Samuel L Jackson health: ‘I’m OK… for the moment’ – actor, 73, on fears of Alzheimer’s

Alzheimer's: Dr Chris discusses the early signs of condition

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In a new interview, Jackson was joined by his wife of 41 years, LaTanya Richardson Jackson, who also co-produced the limited series The Last Days of Ptolemy Grey. Playing a character with Alzheimer’s meant that the Oscar nominated actor reflected on his own personal experience with the illness, which approximately affects around 900,000 people in the UK. Not only did the actor lose his mother to Alzheimer’s but also his aunt, uncle and grandfather.

“It’s such an insidious disease. It’s a horror to watch. And we watched his mother go through it,” LaTanya explained back in March.

Despite the heartbreak, Jackson used his family’s experience with the condition as motivation to tell the story of Ptolemy Grey. He added: “I was creatively interested in telling the story of someone with Alzheimer’s that was able to make the choice to take a ‘fantasy’ drug that would give them their memories back, no matter the cost.

“It is a chance that people don’t have in real life and I thought it was a powerful vehicle to share Ptolemy’s story.

“It shows that in spite of their disease, these people still have value and meaning, and they are people that still deserve to be cared for. As they [his family] passed on, I just became more determined to tell this story and get it out there. And make sure people understand that the people they loved are still there, inside that person, so you can’t throw them away.

“You have to care for them and love them as if they’re still contributing to your life.

“It also shows that even though they can’t communicate well with the outside world, their minds are still active and they are in a different mental space. Hopefully, people will see how important it is to still actively love and care for people with Alzheimer’s.”

As the Alzheimer’s Society explains, that the majority of dementia types cannot be inherited or passed down through family members. However it is possible that in rarer types of the condition there may be a genetic link.

The most important factor for the most common type of dementia – Alzheimer’s disease – is age. Because Alzheimer’s disease is so common in people in their late 70s and 80s, having a parent or grandparent with Alzheimer’s disease at this age does not change your risk compared to the rest of the population.

However, if somebody has developed Alzheimer’s disease at an earlier age there is a greater chance that it may be a type of Alzheimer’s disease that can be passed on.

One of the types of dementia that may be inherited is known as frontotemporal dementia (FTD). The Alzheimer’s Society explains that the condition is rare, but it can be directly passed on from parent to child.

Most FTD is not directly inherited, but about 40 percent of people who develop the condition will have at least one close relative diagnosed with some kind of dementia. This can include FTD, Alzheimer’s disease or amyotrophic lateral sclerosis (ALS) (sometimes known as motor neurone disease).

In general, “the greater the number of relatives who have had dementia – particularly FTD or ALS – the greater the chances of developing ‘familial’ FTD”.

Due to the possibility of inheritance, Jackson spoke about his own health fears. He said: “Of course. I have times when I can’t remember a name that I know I know.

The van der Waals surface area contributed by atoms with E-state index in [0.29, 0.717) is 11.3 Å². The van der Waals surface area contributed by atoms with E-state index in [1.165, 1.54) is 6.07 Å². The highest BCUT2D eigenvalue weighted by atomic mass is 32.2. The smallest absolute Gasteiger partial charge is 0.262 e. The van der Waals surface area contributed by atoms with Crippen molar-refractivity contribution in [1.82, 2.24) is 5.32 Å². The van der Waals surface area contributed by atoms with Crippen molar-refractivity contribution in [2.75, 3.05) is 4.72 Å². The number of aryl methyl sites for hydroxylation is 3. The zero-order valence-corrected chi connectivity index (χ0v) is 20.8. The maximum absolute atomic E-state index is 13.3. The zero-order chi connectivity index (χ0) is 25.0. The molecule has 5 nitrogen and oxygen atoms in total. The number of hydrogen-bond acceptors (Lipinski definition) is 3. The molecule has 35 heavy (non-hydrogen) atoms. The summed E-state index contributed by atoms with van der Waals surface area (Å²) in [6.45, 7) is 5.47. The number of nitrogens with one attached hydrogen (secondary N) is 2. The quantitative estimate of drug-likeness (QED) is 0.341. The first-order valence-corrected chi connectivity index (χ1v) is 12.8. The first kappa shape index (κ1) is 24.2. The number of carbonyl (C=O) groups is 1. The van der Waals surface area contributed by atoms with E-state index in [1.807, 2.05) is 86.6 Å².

“Or walk in a room to get something and go, ‘Why am I in here?’ But I also still remember pages of dialogue a day.

“So, do I think about it? Yes. Am I worried? I’m 73 … 74? 73… See, like that! But it had happened to my mum and my grandfather by now. So I think I’m OK. For the moment.”

If you or someone you know is worried about Alzheimer’s, it is useful to understand the first symptoms that can indicate you have the disease. These symptoms include:

  • Experiencing memory loss, poor judgement, and confusion
  • Difficulty speaking, understanding and expressing thoughts, or reading and writing
  • Wandering and getting lost in a familiar neighbourhood
  • Trouble handling money responsibly and paying bills
  • Repeating questions
  • Using unusual words to refer to familiar objects
  • Taking longer to complete normal daily tasks
  • Losing interest in normal daily activities or events
  • Hallucinating or experiencing delusions or paranoia
  • Acting impulsively
  • Not caring about other people’s feelings
  • Losing balance and problems with movement.

The NHS explains that getting an accurate and timely diagnosis of Alzheimer’s disease can give you the best chance to prepare and plan for the future, as well as receive any treatment or support that may help.

Unfortunately, there is no single test that can be used to diagnose Alzheimer’s disease. And it’s important to remember that memory problems do not necessarily mean you have Alzheimer’s disease. When seeking help from a GP, they will ask questions about any problems you’re experiencing and may do some tests to rule out other conditions.

If Alzheimer’s disease is suspected, you may be referred to a specialist service to:

  • Assess your symptoms in more detail
  • Organise further testing, such as brain scans if necessary
  • Create a treatment and care plan.

If diagnosed with the condition, medication is available to help relieve some symptoms of the disease. Psychological treatments such as cognitive stimulation therapy may also be offered to help support your memory, problem solving skills and language ability.

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